John Quarto-vonTivadar

John Quarto-vonTivadar is one of the inventors of Persuasion Architecture and regularly combats innumeracy among marketers in his popular "Math for Marketers" series. John's 2008 best-seller, "Always Be Testing", written with business partner Bryan Eisenberg, has been the standard reference for conversion optimization through testing since its release and has been used for the basis of both academic coursework as well as corporate training.

Data

Thinking Inside The Boxplot

In a previous post describing a simple approach to de-seasonalizing your data, I covered how marketers can examine, at a rough level, the impact of seasonality on metrics. Obviously, your data science team would be looking at this data in greater depth and, to be sure, a more precise calculation of seasonality is a far […]

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‘Tis The Seasonality Of Your Metrics

A few posts back, I examined a simple technique for using an exponential moving average (EMA) on your time-series metrics. This has the advantage of smoothing out the metrics while at the same time keeping a “memory” of all previous values of the metric that came before. It also has the side benefit of being […]

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Keep An Infinite Memory For Your Metrics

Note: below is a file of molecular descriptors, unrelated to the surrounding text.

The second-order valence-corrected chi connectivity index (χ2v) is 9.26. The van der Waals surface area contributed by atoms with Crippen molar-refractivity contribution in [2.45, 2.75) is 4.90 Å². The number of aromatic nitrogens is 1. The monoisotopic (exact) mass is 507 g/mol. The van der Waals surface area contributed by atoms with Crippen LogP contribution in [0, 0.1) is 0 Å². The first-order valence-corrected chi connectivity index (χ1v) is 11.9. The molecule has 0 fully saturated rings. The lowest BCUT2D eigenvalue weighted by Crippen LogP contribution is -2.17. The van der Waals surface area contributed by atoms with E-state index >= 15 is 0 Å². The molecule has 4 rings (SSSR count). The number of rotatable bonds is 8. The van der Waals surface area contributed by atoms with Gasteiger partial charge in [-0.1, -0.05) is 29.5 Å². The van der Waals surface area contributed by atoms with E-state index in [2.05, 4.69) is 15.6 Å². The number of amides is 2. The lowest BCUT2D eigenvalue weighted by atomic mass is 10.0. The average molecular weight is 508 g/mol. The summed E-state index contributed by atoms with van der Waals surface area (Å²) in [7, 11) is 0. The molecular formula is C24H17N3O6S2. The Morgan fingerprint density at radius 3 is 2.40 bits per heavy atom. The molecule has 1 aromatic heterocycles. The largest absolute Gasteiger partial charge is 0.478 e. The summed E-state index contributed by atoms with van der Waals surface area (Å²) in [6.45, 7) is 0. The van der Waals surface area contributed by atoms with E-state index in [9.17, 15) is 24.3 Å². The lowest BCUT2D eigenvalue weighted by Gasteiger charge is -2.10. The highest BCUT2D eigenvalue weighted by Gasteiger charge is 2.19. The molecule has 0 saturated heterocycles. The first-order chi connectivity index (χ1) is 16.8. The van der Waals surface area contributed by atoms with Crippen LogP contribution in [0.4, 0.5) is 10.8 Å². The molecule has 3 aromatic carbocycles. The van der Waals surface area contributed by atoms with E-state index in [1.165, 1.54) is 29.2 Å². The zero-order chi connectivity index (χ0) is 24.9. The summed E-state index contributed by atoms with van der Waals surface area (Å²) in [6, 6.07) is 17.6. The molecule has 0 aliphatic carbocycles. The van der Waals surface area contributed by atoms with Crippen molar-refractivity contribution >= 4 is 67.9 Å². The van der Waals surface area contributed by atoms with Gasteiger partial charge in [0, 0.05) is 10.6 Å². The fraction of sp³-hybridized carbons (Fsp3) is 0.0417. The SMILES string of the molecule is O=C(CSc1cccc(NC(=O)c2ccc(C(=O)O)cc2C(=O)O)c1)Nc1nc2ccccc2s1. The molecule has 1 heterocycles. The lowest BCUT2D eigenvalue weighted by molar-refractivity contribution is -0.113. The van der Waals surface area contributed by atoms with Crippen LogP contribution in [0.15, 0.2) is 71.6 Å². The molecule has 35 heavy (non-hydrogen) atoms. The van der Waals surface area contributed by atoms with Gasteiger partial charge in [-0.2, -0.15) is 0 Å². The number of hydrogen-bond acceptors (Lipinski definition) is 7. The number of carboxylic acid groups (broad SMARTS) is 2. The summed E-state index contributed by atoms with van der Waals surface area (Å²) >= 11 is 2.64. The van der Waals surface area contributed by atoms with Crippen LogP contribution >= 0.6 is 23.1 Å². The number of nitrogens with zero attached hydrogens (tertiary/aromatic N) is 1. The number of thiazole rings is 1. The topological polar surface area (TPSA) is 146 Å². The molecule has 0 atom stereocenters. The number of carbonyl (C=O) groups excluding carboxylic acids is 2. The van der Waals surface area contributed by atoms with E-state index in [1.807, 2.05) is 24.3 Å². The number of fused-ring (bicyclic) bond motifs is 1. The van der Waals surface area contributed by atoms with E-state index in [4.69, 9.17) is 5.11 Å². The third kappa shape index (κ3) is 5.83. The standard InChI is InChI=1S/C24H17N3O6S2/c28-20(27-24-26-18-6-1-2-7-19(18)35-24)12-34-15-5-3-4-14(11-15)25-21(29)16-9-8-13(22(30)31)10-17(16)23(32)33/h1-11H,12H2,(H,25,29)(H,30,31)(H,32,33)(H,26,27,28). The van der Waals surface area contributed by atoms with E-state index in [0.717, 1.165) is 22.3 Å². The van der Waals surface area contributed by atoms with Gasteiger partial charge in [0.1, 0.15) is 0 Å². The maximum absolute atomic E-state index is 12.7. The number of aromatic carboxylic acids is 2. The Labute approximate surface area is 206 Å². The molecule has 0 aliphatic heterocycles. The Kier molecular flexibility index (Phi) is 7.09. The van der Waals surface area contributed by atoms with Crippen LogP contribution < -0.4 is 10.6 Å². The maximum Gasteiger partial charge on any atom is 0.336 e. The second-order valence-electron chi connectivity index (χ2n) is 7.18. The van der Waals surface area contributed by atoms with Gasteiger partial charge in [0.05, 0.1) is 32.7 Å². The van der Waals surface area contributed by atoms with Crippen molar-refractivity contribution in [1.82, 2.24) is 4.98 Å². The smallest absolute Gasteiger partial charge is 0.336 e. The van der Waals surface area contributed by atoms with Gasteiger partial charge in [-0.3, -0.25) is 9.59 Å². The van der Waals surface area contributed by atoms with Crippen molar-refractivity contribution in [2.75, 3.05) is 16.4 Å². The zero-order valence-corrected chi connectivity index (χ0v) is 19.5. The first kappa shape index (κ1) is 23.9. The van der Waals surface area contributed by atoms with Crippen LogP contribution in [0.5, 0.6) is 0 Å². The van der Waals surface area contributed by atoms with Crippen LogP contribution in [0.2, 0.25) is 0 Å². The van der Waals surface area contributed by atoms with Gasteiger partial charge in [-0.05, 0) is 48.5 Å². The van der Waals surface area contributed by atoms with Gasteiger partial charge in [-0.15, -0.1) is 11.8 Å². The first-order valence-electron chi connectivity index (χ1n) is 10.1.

Often, you want to look at your metrics over a longer time period than usual in order to identify long-term trends. This is especially true if your metrics are “jagged” and move around a lot. You have two choices: You could use a larger time period. If you usually watch daily metrics, switch to weekly. […]

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Thinking About Your Negative Metrics

“Negative” metrics — you might prefer the term “De-optimization Metrics” — can be just as important to your continuous optimization efforts as your positive ones. The purpose of a negative metric is to isolate for you the deleterious effects you may inadvertently be having on your positive metrics. A negative metric is not necessarily something […]

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Continuous Metrics Optimization: I Before E, Except After C

“I Before E, Except After C” — do you remember that from 4th grade spelling? Well, it works just as well when you’re concentrating on your metrics and optimization program. What do the letters mean for metrics optimization? I is for Insight — learnings you derive from your continuous optimization efforts E is for Earnings — which […]

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Treating Your Conversion Symptoms, But Not The Disease

Many organizations get fixated on metrics data, without thinking of where it comes from. But, what if your metrics indicate a problem which originates somewhere else? Huh? What I’m asking is, “why should we believe that the place at which we measure our metrics is also the place where the problem occurs?” Perhaps the metric […]

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Polls And Testing: When Is Close No Cigar?

Now that the 2012 U.S. Presidential election is over, there’s a bit of buzz around why some folks thought the election would be close and others who, using some solid statistical techniques, predicted a definitive (and it turns out, accurate) outcome. I want to try to explain the latter, especially for marketers. Why? Because political […]

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8 Ways We Deceive Ourselves With Metrics, Part II